www.whyville.net Aug 7, 2011 Weekly Issue

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Waiting: Part 2

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"Jacob? Jacob?"


Jacob and I were listening to the nine o'clock news. Once again, there was more news of bombs being built, cities destroyed, people killed. Sadly, this was nothing new.

I turned my head from the radio and looked at Jacob. His eyes, those soft, hazelnut eyes, started earnestly at the radio, almost expecting news of his many brothers and friends fighting in the war.

The radio program was coming to an end.

"Just remember folks, pray for the men fighting for America, and know that we will overcome this. God bless America and goodnight."

Jacob still stared at the radio. When this would be over, I didn't know.

I got up from the small couch and looked around. The pink, patterned wall paper was something that could definitely be changed once this all was over.

I moved over to the window and peeked outside through the black curtains. The stars were out tonight. It was the clearest it had been in a while.

Jacob sighed.

"What's wrong?" I asked, still staring at the night sky.

"Well, there's something I've been meaning to tell you." The way he said it frightened me. I looked away from the window and into his eyes, which were now staring at me, not the radio.

"Well, tell me-"

I was stopped mid-sentence by a siren. It was getting louder every second and booming across the entire town.

Jacob and I stared at each other for another tense second.

"Basement. Let's go."

As Jacob said so, I yanked the curtains closed and grabbed his hand as we darted for the cellar door across the hall. He turned off the lights when I remembered . . .

"The flashlight, we won't be able to see down there like last time!" I called halfway to the kitchen. I pulled open every drawer, groping around in the dark.


I pulled open the cabinet under the sink and felt something resembling a flashlight. Sure enough, there was the switch.

"Got it."

I found my way back to the cellar door and sprinted down the narrow steps as Jacob shut the door behind him.

I waited for Jacob at the bottom of the steps and turned on the flashlight, still not much of a help. I spotted our survival station in the corner, and started making my way towards it around the boxes, with Jacob close behind.

We sat down on one of the quilts and barely breathed, listening for any noise. Eventually, the siren stopped, but we didn't want to take any chances.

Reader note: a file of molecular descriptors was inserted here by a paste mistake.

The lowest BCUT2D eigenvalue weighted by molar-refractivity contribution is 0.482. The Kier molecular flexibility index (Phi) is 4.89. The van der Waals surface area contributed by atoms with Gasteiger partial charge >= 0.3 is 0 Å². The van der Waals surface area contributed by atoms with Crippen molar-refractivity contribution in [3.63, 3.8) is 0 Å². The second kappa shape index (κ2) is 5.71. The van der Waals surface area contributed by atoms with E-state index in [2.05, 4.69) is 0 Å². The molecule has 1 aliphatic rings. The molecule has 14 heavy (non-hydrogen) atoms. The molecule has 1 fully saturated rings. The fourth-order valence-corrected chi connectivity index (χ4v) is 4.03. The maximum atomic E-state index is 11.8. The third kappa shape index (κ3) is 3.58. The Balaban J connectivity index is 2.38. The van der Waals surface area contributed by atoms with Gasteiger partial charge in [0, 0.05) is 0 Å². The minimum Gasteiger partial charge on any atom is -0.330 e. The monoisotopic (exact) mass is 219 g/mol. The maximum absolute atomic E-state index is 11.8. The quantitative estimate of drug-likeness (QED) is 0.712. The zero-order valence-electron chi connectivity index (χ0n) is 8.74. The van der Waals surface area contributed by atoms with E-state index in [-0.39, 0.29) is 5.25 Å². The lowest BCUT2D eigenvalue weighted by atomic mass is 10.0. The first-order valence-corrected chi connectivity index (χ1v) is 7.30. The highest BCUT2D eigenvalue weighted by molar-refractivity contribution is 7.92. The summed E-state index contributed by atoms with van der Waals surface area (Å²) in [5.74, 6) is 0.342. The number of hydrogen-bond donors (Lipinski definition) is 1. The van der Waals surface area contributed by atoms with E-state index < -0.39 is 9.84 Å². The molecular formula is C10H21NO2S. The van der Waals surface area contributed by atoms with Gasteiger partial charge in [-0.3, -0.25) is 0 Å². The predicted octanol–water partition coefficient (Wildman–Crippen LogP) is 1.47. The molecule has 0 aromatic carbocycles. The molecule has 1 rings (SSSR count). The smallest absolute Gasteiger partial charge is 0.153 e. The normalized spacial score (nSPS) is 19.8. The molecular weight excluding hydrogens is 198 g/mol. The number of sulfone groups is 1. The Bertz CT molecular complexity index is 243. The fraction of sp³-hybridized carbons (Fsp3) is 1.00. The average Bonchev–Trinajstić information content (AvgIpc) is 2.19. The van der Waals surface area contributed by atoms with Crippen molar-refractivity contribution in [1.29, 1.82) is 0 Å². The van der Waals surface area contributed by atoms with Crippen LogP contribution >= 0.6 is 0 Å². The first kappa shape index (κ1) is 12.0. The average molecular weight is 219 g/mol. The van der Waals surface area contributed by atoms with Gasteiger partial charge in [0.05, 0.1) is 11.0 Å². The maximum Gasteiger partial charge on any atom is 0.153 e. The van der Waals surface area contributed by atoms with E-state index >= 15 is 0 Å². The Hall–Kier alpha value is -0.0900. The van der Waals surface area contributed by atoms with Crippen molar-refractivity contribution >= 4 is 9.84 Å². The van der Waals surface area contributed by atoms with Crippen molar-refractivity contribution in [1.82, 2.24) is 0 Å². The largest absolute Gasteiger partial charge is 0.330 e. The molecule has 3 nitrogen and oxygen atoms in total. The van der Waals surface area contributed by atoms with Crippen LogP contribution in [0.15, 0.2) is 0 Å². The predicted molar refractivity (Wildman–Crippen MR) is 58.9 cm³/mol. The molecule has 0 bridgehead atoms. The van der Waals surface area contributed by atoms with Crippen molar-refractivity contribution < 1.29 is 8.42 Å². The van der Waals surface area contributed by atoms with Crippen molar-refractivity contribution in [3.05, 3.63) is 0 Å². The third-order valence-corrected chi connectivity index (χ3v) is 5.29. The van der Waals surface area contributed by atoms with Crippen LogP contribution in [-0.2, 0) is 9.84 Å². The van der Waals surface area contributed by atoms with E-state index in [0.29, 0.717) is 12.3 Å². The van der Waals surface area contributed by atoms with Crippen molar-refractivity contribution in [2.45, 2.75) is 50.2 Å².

After silent moments of only staring at our stash of green beans and Spam, Jacob put his arm around me. Surely, nothing could be that wrong with this world.

"Do you think it was just a drill?" I whispered.

He looked at me and with a chuckle said, "Well, we're not dead, are we?"

I punched his arm and we both sat there and smiled. A pair of headlights shined through the musty, cellar window.

"Should we go back up, then?"

"No," he said abruptly, "I wanted to tell you something." His deep voice got serious. Much too serious.

"You said that you're sick of the war, right? You just want it to be like it was. And, I think I can help you."

"What do you mean?" But I was pretty sure I knew what he meant.

"I mean, I can help the war end. I can fight. I just want to be apart of this-" I crossed my arms and pushed his arm away, "-because you know I can do something. Now, don't be like that. You knew this would come. I hate this war just as much as you do and-"

"Then, Jacob, hate it here! Hate it with me! Don't leave me here. If you hate it, don't join it. It will end. It will end."

"I'm not one to wait things out, and you know that better than anyone-"

Tears started to sting my eyes. Why was he doing this, why was he doing the exact opposite of what I wished? This war had cost me so much, but to take my Jacob? I couldn't think of that.

"-not too bad, I'm not stupid and I won't be asking to be killed or anything, it's not as bad as you think, darling! I could be done there in a couple of months. I've already signed myself up to deport next week. They needed soldiers to fight the Japanese, and I won't be on the front lines. I'll come back to you. I will. I love you, Elsie. I would never leave you."


" . . . I would never leave you . . . Never leave you . . ." The words bounced around my head as I searched the station.


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